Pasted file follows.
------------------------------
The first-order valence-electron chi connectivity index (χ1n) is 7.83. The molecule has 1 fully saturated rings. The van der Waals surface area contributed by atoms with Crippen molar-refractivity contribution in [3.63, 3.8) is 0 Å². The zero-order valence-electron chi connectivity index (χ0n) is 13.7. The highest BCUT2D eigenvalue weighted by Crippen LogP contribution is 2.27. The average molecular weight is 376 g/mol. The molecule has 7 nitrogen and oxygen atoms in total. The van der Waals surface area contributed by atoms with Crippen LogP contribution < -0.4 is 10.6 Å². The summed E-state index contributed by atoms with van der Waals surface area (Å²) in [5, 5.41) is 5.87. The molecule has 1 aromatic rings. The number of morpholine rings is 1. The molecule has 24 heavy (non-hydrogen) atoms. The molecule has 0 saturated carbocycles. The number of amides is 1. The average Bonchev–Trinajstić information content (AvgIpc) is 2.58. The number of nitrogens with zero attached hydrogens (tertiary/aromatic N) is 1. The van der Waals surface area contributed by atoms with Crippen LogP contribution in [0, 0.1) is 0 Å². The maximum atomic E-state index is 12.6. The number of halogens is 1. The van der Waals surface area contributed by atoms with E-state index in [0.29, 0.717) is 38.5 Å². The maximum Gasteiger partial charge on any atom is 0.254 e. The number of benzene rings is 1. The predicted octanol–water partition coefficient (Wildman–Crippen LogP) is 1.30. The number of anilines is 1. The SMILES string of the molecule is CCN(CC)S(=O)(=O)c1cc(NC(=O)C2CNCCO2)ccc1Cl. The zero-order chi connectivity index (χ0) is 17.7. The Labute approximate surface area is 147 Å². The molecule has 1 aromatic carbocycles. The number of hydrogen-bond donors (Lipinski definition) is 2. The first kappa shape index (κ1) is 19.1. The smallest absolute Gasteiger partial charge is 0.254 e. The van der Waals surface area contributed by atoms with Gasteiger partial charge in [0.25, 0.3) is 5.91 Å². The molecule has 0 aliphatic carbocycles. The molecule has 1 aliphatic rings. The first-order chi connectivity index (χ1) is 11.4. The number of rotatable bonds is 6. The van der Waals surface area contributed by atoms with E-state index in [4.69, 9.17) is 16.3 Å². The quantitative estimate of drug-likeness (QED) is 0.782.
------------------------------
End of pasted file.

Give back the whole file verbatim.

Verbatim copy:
The first-order valence-electron chi connectivity index (χ1n) is 7.83. The molecule has 1 fully saturated rings. The van der Waals surface area contributed by atoms with Crippen molar-refractivity contribution in [3.63, 3.8) is 0 Å². The zero-order valence-electron chi connectivity index (χ0n) is 13.7. The highest BCUT2D eigenvalue weighted by Crippen LogP contribution is 2.27. The average molecular weight is 376 g/mol. The molecule has 7 nitrogen and oxygen atoms in total. The van der Waals surface area contributed by atoms with Crippen LogP contribution < -0.4 is 10.6 Å². The summed E-state index contributed by atoms with van der Waals surface area (Å²) in [5, 5.41) is 5.87. The molecule has 1 aromatic rings. The number of morpholine rings is 1. The molecule has 24 heavy (non-hydrogen) atoms. The molecule has 0 saturated carbocycles. The number of amides is 1. The average Bonchev–Trinajstić information content (AvgIpc) is 2.58. The number of nitrogens with zero attached hydrogens (tertiary/aromatic N) is 1. The van der Waals surface area contributed by atoms with Crippen LogP contribution in [0, 0.1) is 0 Å². The maximum atomic E-state index is 12.6. The number of halogens is 1. The van der Waals surface area contributed by atoms with E-state index in [0.29, 0.717) is 38.5 Å². The maximum Gasteiger partial charge on any atom is 0.254 e. The number of benzene rings is 1. The predicted octanol–water partition coefficient (Wildman–Crippen LogP) is 1.30. The number of anilines is 1. The SMILES string of the molecule is CCN(CC)S(=O)(=O)c1cc(NC(=O)C2CNCCO2)ccc1Cl. The zero-order chi connectivity index (χ0) is 17.7. The Labute approximate surface area is 147 Å². The molecule has 1 aromatic carbocycles. The number of hydrogen-bond donors (Lipinski definition) is 2. The first kappa shape index (κ1) is 19.1. The smallest absolute Gasteiger partial charge is 0.254 e. The van der Waals surface area contributed by atoms with Gasteiger partial charge in [0.25, 0.3) is 5.91 Å². The molecule has 0 aliphatic carbocycles. The molecule has 1 aliphatic rings. The first-order chi connectivity index (χ1) is 11.4. The number of rotatable bonds is 6. The van der Waals surface area contributed by atoms with E-state index in [4.69, 9.17) is 16.3 Å². The quantitative estimate of drug-likeness (QED) is 0.782.